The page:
Run of text that has a ruby text associated with it.
Ruby text
Run of text that appears in the immediate vicinity of another run of text ("ruby base") and serves as an annotation or a pronunciation guide associated with the base.

D.  Acknowledgements

This appendix is informative.

The model presented in this specification is largely inspired by the work done by Martin Dürst [DUR97].

This specification would also not have been possible without the help from:

Mark Davis, Laurie Anna Edlund, Arye Gittelman, Hideki Hiura, Koji Ishii, Eric LeVine, Chris Lilley, Charles McCathieNevile, Chris Pratley, Nobuo Saito, Rahul Sonnad, Takao Suzuki, Chris Thrasher, Chris Wilson, Masafumi Yabe.

E.  References

This appendix is informative.

"Building XHTML Modules", W3C Working Draft
Murray Altheim, Shane P. McCarron, 10 September 1999
Available at: http://www.w3.org/TR/xhtml-building
"Cascading Style Sheets, level 2 (CSS2) Specification", W3C Recommendation
Bert Bos, Håkon Wium Lie, Chris Lilley and Ian Jacobs, 12 May 1998
Available at: http://www.w3.org/TR/REC-CSS2
"Ruby in the Hypertext Markup Language", Internet Draft
Martin Dürst, 28 February 1997, expired
Available at: http://www.w3.org/International/draft-duerst-ruby-01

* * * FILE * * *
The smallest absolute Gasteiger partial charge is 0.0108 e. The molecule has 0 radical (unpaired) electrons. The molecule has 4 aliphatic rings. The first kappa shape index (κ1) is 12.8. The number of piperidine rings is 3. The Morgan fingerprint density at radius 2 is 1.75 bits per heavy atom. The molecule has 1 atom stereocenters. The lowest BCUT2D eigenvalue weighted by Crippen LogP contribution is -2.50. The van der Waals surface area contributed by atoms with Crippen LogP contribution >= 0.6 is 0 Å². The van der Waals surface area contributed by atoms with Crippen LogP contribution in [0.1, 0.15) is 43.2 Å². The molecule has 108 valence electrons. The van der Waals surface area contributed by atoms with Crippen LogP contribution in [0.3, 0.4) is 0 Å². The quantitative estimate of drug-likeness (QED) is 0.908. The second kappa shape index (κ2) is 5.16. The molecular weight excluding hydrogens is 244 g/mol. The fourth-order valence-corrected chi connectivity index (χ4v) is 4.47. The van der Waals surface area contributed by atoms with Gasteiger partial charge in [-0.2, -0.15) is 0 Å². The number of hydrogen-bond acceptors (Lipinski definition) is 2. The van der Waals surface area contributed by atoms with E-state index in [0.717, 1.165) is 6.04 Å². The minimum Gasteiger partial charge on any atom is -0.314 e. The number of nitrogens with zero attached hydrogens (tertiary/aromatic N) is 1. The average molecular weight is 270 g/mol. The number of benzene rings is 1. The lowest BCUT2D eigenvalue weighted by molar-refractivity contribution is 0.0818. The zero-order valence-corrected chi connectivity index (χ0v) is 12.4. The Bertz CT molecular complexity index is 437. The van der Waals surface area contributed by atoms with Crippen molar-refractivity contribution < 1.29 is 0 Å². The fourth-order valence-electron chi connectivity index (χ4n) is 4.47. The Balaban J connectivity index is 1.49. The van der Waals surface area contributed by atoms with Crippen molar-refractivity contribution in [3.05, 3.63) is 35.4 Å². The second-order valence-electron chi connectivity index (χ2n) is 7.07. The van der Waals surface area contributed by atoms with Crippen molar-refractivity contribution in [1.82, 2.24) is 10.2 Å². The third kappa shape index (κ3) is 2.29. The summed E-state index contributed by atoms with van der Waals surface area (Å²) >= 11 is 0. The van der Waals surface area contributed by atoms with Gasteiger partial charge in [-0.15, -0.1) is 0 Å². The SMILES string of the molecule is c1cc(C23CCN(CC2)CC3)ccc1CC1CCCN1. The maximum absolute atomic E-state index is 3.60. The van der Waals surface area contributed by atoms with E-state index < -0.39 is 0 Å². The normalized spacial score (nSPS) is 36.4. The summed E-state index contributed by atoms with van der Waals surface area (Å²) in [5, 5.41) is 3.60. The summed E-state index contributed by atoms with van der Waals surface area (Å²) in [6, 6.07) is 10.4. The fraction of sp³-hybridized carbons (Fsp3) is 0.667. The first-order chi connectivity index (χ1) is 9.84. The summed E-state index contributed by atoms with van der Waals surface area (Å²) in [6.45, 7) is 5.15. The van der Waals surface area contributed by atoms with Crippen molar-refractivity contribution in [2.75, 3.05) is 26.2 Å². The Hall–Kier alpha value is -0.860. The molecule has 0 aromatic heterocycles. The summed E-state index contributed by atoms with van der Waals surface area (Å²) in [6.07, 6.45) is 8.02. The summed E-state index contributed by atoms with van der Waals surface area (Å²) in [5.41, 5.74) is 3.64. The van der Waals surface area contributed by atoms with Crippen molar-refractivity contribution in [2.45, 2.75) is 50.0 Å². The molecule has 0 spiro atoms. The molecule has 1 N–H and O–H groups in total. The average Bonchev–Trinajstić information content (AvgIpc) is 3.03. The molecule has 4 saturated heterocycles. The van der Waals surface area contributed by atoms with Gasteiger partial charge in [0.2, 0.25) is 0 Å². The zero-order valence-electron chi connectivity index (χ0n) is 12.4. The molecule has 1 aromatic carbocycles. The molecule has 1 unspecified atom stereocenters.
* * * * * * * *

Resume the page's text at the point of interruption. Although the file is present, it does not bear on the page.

"HTML 4.0 Specification", W3C Recommendation
Dave Raggett, Arnaud Le Hors and Ian Jacobs, 18 December 1997, revised 24 April 1998
Available at: http://www.w3.org/TR/REC-html40
"International Layout", W3C Working Draft
Marcin Sawicki, 10 September 1999
Available at: http://www.w3.org/TR/i18n-format
"Line composition rules for Japanese documents"
JIS X 4051-1995, Japanese Standards Association, 1995 (in Japanese)
"XHTML 1.0: The Extensible HyperText Markup Language — A Reformulation of HTML 4.0 in XML", W3C Proposed Recommendation
Steven Pemberton et al., 24 August 1999
Available at: http://www.w3.org/TR/xhtml1
"XHTML 1.1 — Module-based XHTML", W3C Working Draft
Murray Altheim, Shane McCarron, 10 September 1999
Available at: http://www.w3.org/TR/xhtml11
"Modularization of XHTML", W3C Working Draft
Shane P. McCarron, et. al., 10 September 1999
Available at: http://www.w3.org/TR/xhtml-modularization
"Extensible Markup Language (XML) 1.0 Specification", W3C Recommendation
T. Bray, J. Paoli, C. M. Sperberg-McQueen, 10 February 1998
Available at: http://www.w3.org/TR/REC-xml
"Extensible Style Language (XSL)", W3C Working Draft
Stephen Deach, 21 April 1999